P53, a transcription factor that participates in multiple cellular functions, is considered the most important tumor suppressor. Previous evidence suggests that post-transcriptional deregulation of p53 by microRNAs contributes to tumorigenesis, tumor progression and therapeutic resistance. In the present study, we found that the microRNA miR-766 was aberrantly expressed in breast cancer, and that overexpression of miR-766 caused accumulation of wild-type p53 protein in multiple cancer cell lines. Supporting its role in the p53 signalling pathway, miR-766 decreased cell proliferation and colony formation in several cancer cell lines, and cell cycle analyses revealed that miR-766 causes G2 arrest. At a mechanistic level, we demonstrate that miR-766 enhances p53 signalling by directly targeting MDM4, an oncogene and negative regulator of p53. Analysis of clinical genomic data from multiple cancer types supports the relevance of miR-766 in p53 signalling. Collectively, our study demonstrates that miR-766 can function as a novel tumor suppressor by enhancing p53 signalling.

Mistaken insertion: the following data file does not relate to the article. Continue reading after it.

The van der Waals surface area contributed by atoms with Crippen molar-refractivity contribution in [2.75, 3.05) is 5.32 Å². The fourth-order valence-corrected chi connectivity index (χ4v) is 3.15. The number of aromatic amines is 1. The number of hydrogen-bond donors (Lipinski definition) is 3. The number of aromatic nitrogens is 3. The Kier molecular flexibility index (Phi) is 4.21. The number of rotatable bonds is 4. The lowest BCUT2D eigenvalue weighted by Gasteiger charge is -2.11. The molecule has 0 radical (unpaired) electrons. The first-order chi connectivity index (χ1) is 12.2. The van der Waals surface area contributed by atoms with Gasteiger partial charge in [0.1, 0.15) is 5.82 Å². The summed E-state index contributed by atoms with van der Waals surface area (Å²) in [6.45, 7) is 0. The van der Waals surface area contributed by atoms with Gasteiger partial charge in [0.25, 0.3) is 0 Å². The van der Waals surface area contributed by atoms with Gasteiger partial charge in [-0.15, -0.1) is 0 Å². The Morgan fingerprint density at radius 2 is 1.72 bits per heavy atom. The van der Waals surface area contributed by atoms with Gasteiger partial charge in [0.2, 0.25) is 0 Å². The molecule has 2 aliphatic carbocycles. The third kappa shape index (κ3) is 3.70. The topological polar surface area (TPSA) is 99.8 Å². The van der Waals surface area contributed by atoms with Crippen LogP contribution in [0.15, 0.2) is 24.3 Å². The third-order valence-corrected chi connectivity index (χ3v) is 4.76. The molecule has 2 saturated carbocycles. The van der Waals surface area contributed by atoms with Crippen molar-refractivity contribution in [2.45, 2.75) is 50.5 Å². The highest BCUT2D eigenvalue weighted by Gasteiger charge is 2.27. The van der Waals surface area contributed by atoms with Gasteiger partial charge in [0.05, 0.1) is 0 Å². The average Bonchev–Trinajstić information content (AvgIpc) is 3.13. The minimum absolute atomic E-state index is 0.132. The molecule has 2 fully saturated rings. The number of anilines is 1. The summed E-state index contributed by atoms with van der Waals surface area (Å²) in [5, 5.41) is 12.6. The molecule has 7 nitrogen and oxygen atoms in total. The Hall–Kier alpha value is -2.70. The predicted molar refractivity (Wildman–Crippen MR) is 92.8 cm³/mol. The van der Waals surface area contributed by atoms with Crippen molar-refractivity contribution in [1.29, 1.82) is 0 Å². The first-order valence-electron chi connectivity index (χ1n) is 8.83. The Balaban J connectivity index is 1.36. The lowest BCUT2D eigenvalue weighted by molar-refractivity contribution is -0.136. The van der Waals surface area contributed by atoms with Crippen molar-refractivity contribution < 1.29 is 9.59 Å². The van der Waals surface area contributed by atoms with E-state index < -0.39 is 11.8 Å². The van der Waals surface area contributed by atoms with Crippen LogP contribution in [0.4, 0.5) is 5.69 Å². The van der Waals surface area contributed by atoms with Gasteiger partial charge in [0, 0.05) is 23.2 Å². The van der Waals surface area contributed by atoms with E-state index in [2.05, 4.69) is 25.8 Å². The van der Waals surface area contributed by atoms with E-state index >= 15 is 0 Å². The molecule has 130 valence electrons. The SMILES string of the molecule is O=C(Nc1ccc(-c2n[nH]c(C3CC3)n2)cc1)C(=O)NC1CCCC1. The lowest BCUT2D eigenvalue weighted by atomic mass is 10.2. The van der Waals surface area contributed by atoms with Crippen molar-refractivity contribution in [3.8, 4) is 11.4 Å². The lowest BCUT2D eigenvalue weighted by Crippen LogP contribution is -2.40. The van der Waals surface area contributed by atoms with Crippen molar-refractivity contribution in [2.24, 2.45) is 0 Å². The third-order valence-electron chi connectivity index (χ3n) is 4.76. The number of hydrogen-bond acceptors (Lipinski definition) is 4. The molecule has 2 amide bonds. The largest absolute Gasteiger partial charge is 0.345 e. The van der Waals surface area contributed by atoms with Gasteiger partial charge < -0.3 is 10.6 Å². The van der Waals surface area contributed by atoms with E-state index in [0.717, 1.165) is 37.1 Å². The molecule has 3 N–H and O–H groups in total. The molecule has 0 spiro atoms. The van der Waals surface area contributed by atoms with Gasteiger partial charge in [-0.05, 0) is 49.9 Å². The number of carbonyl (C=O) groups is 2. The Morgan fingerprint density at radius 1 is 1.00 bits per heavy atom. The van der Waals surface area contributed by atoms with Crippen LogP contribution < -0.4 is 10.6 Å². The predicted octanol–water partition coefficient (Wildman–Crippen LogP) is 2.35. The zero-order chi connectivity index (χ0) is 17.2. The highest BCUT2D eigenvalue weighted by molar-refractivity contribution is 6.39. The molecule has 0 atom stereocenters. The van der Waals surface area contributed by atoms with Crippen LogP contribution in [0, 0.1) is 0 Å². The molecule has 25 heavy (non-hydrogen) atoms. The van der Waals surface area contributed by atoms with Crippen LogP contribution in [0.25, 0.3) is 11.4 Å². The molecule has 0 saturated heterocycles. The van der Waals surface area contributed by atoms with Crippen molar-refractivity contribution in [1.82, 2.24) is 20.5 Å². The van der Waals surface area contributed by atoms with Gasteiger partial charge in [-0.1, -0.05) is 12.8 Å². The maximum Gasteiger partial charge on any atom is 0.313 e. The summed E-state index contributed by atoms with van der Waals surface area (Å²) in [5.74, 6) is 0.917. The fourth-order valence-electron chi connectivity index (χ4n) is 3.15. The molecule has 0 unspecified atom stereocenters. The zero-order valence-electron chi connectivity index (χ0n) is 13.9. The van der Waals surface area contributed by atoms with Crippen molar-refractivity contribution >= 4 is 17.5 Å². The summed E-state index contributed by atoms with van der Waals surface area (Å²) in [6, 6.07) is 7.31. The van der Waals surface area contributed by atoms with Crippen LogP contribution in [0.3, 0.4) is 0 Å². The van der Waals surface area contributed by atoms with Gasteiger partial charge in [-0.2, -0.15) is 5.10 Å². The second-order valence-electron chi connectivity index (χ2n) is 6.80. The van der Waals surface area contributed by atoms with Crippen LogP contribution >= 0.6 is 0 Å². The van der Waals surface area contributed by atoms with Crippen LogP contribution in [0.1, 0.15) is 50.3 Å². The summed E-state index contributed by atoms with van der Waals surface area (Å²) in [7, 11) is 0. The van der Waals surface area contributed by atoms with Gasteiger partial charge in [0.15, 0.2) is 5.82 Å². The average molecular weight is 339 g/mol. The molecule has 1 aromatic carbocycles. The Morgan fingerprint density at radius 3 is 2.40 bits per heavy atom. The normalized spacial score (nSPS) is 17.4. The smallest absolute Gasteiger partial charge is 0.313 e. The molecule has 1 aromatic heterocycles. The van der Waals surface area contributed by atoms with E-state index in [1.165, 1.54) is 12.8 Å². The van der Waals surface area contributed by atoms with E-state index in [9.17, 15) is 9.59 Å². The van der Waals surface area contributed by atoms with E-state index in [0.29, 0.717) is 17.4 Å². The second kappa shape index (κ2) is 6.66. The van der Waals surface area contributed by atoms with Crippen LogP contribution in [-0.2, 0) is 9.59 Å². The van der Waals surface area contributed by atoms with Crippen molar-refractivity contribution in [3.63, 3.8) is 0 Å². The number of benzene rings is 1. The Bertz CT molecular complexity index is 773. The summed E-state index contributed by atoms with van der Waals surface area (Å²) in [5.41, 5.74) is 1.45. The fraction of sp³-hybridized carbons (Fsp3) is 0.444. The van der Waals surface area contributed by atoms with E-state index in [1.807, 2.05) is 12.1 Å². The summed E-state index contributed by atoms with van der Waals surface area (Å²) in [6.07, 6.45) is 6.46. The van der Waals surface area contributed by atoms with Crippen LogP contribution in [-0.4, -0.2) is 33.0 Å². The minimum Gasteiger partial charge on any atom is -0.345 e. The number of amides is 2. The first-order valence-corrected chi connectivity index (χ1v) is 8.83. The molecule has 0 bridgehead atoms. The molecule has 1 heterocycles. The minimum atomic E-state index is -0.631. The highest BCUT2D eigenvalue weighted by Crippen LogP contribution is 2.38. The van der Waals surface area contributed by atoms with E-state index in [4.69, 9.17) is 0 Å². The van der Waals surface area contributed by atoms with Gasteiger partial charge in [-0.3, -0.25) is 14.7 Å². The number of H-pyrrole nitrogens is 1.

- Cell cycle